What is problem solving?
Everyone knows it’s important, but what does it actually mean in practise? It’s much more than a corporate buzzword—the ability to solve problems is a key part of learning and navigating everyday life. Problem solving is not necessarily about puzzles or averting disasters; ‘problem’ doesn’t have to mean ‘everything is on fire’ (or, worse, ‘maths’). Simply put, problem solving is the ability to assess and respond to a situation.
In the workplace, these situations can range from important company decisions to how to change the paper in the printer. Understanding creative problem solving skills, and putting in the effort to improve them, is vital in any workplace—but it doesn’t need to be complicated. LockHouse is here to break it down to its essentials, with three key stages of problem solving.
Examine the situation.
The first step of solving any problem is to identify it. A lot of the time, this means taking a step back to examine everything you know about the situation, starting at the beginning. This is a good opportunity not only to get specific and work out what the real root of the situation is, but also to remind yourself of the big picture. Take the time to get a good overview of what the other factors involved with the problem are, and familiarise yourself with what your assets are—it’ll make coming up with a specific, realistic goal that much easier.
Once you’ve identified your goal, rather than simply sitting and staring at it blankly, waiting for the solution to magically manifest in your mind, it’s time to get curious. You can’t come up with an answer if you haven’t asked the questions first, and this is your time to do just that. Think creatively—as well as asking yourself about specifics such as ‘how’ and ‘when’, indulge in ‘what if’ and ‘why’, or, better still, ‘why not’. The perfect solution might not be the first or even the tenth thing you come up with, but at this stage there’s no such thing as a bad idea.
Make an action plan.
Once you’ve pushed the boundaries with asking questions, you’ll have a considerable amount of answers bouncing around. This is the time to start focusing on specifics, formulating a course of action that takes into account all the ideas you’ve been bouncing around and turns them into a direct plan. Your approach should be step-by-step, with a clear order, and aim at a specific goal.
Many of these approaches to problem solving are useful attitudes to take with you into an escape room—and, likewise, tips for solving escape rooms prove themselves as useful advice for tackling problems outside of an escape room context as well!
You understand the principles behind problem solving, but why is it important? Encouraging problem solving in the workplace is an important way of investing in your company. By taking the time to build problem solving skills with your team, you’re fostering a positive attitude towards new challenges, and showing the team that you can rely on them to respond to situations creatively. Everyone will be more engaged and feel more invested in the team if they can feel like they’re coming up with and implementing their own strategies—making your whole team feel more confident as part of the decision-making process. It also improves team cohesion, encouraging people to confront problems together rather than ignore them solo.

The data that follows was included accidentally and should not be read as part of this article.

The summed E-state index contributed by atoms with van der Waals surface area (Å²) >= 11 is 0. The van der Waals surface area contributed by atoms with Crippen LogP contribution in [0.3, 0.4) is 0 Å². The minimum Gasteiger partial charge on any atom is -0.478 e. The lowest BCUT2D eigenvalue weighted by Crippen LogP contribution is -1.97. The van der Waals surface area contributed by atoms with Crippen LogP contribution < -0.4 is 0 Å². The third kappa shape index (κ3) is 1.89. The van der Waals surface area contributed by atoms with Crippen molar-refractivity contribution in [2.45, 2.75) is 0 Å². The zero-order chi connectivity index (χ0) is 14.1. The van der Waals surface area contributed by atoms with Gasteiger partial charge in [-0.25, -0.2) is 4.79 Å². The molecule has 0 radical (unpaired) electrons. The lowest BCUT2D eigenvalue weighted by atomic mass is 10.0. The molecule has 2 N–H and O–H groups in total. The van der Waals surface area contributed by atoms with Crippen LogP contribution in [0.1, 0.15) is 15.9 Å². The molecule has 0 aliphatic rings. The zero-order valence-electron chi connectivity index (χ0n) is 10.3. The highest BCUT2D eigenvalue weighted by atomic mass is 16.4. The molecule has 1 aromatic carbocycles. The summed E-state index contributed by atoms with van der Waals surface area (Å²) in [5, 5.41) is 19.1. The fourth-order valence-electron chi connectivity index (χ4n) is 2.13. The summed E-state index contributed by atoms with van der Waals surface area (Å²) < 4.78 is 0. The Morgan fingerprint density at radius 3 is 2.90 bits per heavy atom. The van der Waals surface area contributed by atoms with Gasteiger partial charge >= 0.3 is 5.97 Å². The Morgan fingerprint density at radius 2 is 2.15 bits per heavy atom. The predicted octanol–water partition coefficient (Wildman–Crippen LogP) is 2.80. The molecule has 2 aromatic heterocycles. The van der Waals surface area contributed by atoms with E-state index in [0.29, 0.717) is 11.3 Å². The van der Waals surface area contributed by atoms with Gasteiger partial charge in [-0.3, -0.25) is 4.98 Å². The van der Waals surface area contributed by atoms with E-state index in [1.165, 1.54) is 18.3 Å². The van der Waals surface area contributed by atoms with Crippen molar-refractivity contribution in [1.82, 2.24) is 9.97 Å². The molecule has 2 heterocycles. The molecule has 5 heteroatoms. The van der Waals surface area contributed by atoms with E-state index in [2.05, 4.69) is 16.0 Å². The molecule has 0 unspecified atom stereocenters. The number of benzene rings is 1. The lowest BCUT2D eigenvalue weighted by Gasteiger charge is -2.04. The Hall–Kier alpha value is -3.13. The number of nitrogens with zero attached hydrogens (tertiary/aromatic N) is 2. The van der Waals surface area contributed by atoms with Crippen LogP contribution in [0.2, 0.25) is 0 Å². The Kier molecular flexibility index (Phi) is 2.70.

That said, not everyone is naturally inclined towards problem solving, and even for those who are, it’s important to keep those skills lively. Creative problem solving is a skill like any other, and encouraging it in the workplace deserves some attention. So, how can you turn these ideas about problem solving into something concrete you can focus on in the workplace?
Try some short activities.
Boosting workplace creativity doesn’t have to be time-consuming or arduous—there are all sorts of short activities that can be carried out on the fly requiring only five minutes. Try reframing the problem in only ten words, or asking what a fictional character would do in the situation. Setting aside a few minutes for a quick creative look at things will get people in the habit of thinking about situations in a new, more creative, way. Check out this list of twenty quick activities and tools that you can apply to any opportunity to get you started.
Commit to training.
Workplace training programs can be hard to sell, but one advantage to problem solving is that it lends itself very well to all sorts of situations—including ones that are fun. Focusing in on problem solving is a good way to get your team engaged and having a good time while doing it. It’s also a highly transferable skill, meaning that you’ll see the rewards of building a creative atmosphere in all sorts of unexpected occasions. Creative workplaces are more efficient in coming up with solutions, respond better to change, and work better as a team—but in order to get there, it’s worth taking the time to really invest in and prioritise the creative process.
Get out of the workplace.
Problem solving has workplace benefits, but that doesn’t mean it has to be confined to the office! We learn best when we’re having fun, and many work outings and team building exercises can also double as practise at problem solving. We might be biased, but we think that escape rooms are the perfect places for any corporate event—they’re great for team building, and will get your team solving problems and thinking outside the box in a fun, high-stakes environment.
Planning a corporate event or creative training exercise around Cambridge? LockHouse offers escape rooms and portable puzzle boxes for events. Check our FAQ or email firstname.lastname@example.org to see what we can do for you.